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Anchorage

Employee dies in utility vehicle accident at Moose Run Golf Course

  • Author: Matt Tunseth
  • Updated: August 20
  • Published August 19

An employee at Moose Run Golf Course on Joint Base Elmendorf-Richardson died Sunday in an apparent accident at the course.

Dunstan Wagner, tournament coordinator for Moose Run Golf Course. (Screenshot from mooserungolfcourse.com)

According to JBER officials, the man killed was Dunstan Wagner, 39.

The base said Wagner died at the scene at around 11:59 a.m. Sunday after he was involved in a utility vehicle accident. The cause of the incident is under investigation.

Wagner started at the course in 2016, according to a biography posted on the Moose Run website.

“He is an avid golfer and extremely detail oriented,” reads the bio. “Dunstan understands tournaments and the unique needs of each event. We are pleased to have him on staff taking care of this busy and important service.”

Alaska Golf Association executive director Jeff Barnhart said he knew Wagner as a hard-working, hands-on tournament manager who “had a passion for the game.”

“He’s not one of these managers in the office doing paperwork, he’s out there with everybody on the course,” Barnhart said Monday.

News of the death sent shock through the close-knit Anchorage golfing community.

“When you go to any of the golf courses the staff is very often family, they feel like family,” he said.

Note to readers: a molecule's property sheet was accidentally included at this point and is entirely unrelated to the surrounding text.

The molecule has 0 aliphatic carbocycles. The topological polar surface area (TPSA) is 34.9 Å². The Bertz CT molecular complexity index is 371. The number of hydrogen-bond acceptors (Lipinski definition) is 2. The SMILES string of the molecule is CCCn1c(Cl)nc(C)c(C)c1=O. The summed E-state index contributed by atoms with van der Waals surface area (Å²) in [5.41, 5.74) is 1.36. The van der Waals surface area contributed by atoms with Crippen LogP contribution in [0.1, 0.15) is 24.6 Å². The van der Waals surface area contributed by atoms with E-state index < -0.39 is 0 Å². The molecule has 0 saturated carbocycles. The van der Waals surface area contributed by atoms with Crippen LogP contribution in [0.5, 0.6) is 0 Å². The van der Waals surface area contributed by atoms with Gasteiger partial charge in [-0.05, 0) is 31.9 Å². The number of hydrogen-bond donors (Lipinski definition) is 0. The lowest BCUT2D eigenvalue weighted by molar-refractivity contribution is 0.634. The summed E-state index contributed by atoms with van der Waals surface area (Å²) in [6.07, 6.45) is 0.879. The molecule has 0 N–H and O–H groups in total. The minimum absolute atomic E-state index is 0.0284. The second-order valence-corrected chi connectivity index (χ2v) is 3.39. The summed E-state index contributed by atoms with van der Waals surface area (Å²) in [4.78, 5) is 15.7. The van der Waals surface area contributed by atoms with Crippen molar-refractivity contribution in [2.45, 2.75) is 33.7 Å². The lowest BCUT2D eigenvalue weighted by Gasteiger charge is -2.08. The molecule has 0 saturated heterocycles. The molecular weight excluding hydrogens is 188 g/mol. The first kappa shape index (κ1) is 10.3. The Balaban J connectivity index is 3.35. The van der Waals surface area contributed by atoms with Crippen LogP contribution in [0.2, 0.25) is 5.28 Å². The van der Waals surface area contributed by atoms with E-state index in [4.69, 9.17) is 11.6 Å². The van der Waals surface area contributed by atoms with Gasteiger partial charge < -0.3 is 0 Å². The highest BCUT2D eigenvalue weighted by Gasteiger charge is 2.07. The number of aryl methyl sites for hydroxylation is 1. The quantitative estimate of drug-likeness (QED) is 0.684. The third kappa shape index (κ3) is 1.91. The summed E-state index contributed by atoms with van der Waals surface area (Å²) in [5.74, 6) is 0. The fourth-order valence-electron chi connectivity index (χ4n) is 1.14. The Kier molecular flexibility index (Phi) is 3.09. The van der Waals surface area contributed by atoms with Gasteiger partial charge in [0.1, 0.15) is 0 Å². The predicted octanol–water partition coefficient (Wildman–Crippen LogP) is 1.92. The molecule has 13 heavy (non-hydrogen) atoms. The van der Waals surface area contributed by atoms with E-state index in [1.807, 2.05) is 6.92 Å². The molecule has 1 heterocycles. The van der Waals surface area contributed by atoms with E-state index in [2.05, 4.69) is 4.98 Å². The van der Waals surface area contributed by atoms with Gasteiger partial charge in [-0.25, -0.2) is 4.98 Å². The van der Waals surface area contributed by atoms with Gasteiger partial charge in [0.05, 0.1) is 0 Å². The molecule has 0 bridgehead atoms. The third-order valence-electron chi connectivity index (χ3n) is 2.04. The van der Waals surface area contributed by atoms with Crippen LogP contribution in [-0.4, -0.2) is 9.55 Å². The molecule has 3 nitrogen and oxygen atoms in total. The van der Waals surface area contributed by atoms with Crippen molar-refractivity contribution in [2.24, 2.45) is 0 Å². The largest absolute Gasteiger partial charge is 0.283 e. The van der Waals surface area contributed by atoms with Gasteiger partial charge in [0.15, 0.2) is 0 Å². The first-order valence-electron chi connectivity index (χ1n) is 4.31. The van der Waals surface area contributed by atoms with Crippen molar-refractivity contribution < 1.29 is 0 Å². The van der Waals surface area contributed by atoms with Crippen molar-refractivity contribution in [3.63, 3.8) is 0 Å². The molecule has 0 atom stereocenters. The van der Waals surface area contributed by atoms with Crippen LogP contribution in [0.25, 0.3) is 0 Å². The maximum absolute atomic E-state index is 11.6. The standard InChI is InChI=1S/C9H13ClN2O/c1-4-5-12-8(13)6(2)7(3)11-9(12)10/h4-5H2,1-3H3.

A smoky haze from a wildfire on Alaska's Kenai Peninsula obscures the Chugach Mountains 60 miles (100 km) away in Anchorage, Alaska, on Tuesday, June 25, 2019, as seen from the Moose Run Golf Course. (AP Photo/Mark Thiessen)

The 36-hole course off Arctic Valley Road north of Anchorage is on military land and owned by the joint Army and Air Force base.

It was closed Monday as the man’s coworkers dealt with the loss of the employee, according to a woman who answered the phone at the course. She said she expected the facility to reopen Tuesday.

The course manager said he was unable to speak on the record Monday about the incident.

Barnhart said Wagner will be remembered for the joy he brought to the game of golf in Anchorage.

“He was loved and certainly will be missed,” he said.

[CORRECTION: A previous version of this story misstated Barnhart’s title.]


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